Sunday, August 04, 2013

The Box

Sunday morning writing with my friend. The prompt? A box. What's in it? My first thoughts follow.

Four sides and a sealed underseam
a lid that lifts free,

it is neither menace nor promise
more a probability

from afar and, without inspection,
an indecipherability.

To lift the lid is to
rearrange the atmosphere.

Expectation becomes awareness.
Had I filled the box

it would contain things that I love best:
children and grandchildren,

a white cottage with blue shutters,
my mother’s green teapot,

paper and pencils and paints,
countless books, a memory quilt,

embroidered with the names of those I love
 and under which I’d snuggle with a cup of tea.

There, in a corner, wrapped in bubbles,
would be dreams and whispered wishes,

that haven’t yet come true,
hugs, laughter, remembered smiles,

all in a tangle of joy.
And there? Under the brown paper

at the bottom would be
all my footsteps, all the places I’ve walked; 

There would be hordes of Ent-like trees
with huggable trunks and tell-secrets leaves;

bright, open fields filled with wildflowers
or corn, or hay in the making.

There would be only one city street
garish and thronging, making me wish for

dirt roads that meander, that wash out in 
heavy rains or become mud-bogged in spring,

hazy hot summer roads abuzz with 
insects, lined with chicory as blue as the sky.

I'd wander at will like a ghost 
through all the houses that held me,

stopping to listen to the mantel clock
at the old homestead, or to read stories 

to my own youngsters in our little Cape in 
Connecticut; to butter one of Tilda's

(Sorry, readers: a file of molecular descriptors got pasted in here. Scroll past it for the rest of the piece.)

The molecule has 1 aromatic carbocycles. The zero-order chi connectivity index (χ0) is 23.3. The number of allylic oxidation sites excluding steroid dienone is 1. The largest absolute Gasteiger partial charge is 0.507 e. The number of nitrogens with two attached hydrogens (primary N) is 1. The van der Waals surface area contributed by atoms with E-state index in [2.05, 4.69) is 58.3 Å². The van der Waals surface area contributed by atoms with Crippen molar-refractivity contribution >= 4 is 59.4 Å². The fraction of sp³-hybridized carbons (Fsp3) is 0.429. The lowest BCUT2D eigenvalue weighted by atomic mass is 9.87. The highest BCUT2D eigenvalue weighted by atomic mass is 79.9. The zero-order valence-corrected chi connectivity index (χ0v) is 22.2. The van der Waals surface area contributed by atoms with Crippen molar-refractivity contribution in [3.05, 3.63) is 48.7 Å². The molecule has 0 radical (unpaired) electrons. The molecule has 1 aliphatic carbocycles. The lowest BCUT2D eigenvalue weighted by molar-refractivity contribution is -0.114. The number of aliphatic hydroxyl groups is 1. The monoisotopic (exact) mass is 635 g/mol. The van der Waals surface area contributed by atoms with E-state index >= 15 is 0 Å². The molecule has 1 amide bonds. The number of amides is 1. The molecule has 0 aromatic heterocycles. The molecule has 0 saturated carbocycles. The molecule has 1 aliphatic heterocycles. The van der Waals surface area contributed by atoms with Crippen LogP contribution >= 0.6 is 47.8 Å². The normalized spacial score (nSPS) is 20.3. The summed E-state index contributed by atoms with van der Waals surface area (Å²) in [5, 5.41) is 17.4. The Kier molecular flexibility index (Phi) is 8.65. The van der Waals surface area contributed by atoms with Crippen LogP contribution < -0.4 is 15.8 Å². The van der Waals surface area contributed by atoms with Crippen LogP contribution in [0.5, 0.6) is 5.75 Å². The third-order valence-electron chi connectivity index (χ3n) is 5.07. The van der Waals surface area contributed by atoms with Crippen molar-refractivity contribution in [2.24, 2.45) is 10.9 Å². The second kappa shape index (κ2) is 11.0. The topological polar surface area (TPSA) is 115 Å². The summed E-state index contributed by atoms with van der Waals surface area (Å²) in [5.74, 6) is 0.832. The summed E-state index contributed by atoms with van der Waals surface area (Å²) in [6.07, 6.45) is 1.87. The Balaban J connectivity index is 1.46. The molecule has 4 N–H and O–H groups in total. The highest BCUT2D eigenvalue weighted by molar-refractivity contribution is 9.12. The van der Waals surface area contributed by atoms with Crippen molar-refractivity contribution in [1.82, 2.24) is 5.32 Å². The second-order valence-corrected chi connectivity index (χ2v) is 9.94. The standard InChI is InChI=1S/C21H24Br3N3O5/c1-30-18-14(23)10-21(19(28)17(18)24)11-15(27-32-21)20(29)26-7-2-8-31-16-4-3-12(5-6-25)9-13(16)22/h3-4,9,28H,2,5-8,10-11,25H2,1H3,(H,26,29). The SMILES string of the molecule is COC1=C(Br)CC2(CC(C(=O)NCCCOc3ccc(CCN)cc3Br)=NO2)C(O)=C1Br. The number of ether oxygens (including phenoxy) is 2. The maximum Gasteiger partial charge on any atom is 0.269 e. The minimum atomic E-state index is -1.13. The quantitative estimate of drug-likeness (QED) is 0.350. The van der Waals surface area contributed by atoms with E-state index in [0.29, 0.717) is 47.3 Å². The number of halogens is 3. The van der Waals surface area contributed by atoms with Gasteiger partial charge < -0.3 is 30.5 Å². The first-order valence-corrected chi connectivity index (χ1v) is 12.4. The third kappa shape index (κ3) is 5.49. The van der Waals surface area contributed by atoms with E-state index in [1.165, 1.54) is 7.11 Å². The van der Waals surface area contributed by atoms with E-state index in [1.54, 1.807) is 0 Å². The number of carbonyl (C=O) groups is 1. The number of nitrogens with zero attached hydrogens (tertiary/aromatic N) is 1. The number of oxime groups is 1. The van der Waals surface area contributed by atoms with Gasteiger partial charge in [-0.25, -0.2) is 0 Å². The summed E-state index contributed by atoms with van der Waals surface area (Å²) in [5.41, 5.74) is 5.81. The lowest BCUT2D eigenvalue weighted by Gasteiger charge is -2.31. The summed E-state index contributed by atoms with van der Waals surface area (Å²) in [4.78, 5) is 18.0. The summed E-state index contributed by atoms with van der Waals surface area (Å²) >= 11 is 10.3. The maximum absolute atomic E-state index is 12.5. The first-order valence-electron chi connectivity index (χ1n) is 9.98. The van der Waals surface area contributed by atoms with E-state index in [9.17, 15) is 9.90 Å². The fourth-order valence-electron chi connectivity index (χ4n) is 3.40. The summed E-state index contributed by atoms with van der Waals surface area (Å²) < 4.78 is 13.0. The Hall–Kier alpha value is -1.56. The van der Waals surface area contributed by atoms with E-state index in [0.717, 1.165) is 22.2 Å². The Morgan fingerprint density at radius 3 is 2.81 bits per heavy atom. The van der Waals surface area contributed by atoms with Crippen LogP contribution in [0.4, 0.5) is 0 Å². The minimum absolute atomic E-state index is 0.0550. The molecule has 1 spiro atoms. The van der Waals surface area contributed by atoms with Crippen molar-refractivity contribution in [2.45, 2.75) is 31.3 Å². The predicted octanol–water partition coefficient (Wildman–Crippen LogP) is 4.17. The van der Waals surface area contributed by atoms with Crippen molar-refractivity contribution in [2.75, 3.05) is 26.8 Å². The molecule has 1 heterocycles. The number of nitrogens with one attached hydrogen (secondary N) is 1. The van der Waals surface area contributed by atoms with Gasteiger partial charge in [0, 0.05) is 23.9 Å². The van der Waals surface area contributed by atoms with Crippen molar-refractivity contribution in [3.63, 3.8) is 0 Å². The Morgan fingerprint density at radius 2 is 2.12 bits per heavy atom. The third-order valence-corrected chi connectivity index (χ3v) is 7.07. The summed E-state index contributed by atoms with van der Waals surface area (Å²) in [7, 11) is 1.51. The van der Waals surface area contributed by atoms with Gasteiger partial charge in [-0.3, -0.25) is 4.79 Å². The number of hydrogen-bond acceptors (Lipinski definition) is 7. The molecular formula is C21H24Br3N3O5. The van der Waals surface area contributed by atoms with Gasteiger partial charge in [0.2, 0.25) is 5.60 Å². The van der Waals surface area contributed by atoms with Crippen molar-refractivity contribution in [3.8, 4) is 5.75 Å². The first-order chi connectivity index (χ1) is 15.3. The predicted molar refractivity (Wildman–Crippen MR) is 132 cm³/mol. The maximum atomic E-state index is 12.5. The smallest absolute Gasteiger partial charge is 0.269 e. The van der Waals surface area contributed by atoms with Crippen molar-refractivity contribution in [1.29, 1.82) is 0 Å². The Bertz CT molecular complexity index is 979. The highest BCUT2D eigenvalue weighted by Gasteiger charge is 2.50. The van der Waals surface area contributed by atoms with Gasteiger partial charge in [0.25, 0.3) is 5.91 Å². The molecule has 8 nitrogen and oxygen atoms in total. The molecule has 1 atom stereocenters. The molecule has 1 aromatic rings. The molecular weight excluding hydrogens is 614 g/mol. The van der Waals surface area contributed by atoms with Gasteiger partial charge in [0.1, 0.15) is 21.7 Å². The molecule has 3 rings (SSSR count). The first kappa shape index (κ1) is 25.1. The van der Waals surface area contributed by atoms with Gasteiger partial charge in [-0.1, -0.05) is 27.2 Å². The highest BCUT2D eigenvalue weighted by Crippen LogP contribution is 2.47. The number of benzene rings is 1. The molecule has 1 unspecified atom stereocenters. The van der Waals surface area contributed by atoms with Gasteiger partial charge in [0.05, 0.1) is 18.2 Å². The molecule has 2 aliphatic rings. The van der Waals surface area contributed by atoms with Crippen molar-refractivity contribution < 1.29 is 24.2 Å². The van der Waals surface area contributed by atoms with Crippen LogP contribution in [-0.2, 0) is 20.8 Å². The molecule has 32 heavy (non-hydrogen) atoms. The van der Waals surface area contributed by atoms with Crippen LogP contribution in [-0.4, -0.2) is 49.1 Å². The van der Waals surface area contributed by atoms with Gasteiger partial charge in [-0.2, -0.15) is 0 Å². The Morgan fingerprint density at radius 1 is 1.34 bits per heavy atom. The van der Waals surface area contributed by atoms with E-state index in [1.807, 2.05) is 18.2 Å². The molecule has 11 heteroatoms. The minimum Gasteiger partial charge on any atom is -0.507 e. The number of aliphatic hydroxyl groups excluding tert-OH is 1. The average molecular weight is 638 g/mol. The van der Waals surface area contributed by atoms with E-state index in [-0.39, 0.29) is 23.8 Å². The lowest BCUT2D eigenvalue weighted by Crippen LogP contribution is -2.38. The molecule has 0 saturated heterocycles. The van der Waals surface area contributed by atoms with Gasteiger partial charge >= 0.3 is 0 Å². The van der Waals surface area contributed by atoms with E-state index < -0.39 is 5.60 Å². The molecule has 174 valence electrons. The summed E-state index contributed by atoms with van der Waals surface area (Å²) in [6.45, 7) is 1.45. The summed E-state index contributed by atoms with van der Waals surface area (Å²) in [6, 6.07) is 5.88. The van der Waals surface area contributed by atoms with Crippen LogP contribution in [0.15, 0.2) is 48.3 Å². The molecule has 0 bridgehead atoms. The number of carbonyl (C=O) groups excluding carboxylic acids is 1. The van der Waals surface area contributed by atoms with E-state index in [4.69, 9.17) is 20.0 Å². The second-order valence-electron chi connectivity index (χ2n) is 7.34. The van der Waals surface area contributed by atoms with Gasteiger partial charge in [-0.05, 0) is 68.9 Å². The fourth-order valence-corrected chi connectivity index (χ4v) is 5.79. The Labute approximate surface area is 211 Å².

freshly baked hard rolls in the tiny
kitchen of the Long Island summer cottage,

or to watch a purple thunderhead build and explode
over my log cabin perched on a hill in Vermont.

I might haunt old jobs - tread again the swaying wooden floors 
of the old needlework factory in Tarriffville;

sniff the stale-coffee smell of the teacher's
lounge in Danville, pound up the clackety wooden

stairs of the newspaper office where I wrote
features and columns for fifteen years;

weave between the hush-carpeted cubicles 
where I stared at a computer screen all day,

or pace the long, tiled hallways of the grammar 
school where I once took high school classes.

The sheep meadows in England, the canal
boat in Holland, the rows of crosses in France,

every step I took abroad would be there in the box
waiting to be remembered.

I would not, however, leave hope in the box
as Pandora did. I’d tip it over

and shake until hope fell out, too
and with it in one hand

and my box in the other
I’d go on.


Brian Miller said...

i rather like the thought of a tangle of joy making its way in my box...totally get the anticipation of whats in the box...if i was a cat, i would be dead by shake hope out...smiles.

Friko said...

Wonderful, that’s one to follow.
But how to follow, what is there to say after having taken in your words?

Perhaps I would have to shut the box rather than open it.

Kerry said...

This is the most magical box ever. So beautiful Pauline!

Out on the prairie said...

Amazing piece

Peter Bryenton said...

Smashing stuff.


Teachers' lounge.

x B.

Barbara Shallue said...

I loved this, Pauline, and especially the image of you at the end, hope in one hand, going on.

Michael Manning said...

Very nice and filled with wonder! I thoroughly enjoyed this post!!

Diane said...

Beautiful. As always. I'm getting an urge to explore my poetic side...

Pauline said...

Brian - It was an interesting exercise. I like the tangle of joy, too.

Friko - I hope you do the exercise. I'd love to read your take!

Thanks, Kerry. It's fun when the words flow. The poem needs work; this is just a first draft, but fun nonetheless.

And thank you, OOTP. I imagine your box would be filled with prairie flowers!

B - I like those parts, too :)

Barbara - the ending will stay though that box might get too heavy at some point...

Thanks for stopping by, Michael!

Diane - would love to read your poetry. Your prose is always so well written.

A Cuban In London said...

I love the way you peel off layer after layer of your box. I don't know how to read the ending, though. I feel it more than trying to make sense of it. It's more like "whatever life throws at me, I'll take it and make it mine" type of attitude. Which suits me fine. Many thanks.

Greetings from London.

Pauline said...

ACIL - My own take on the ending is much like yours - life is such an adventure!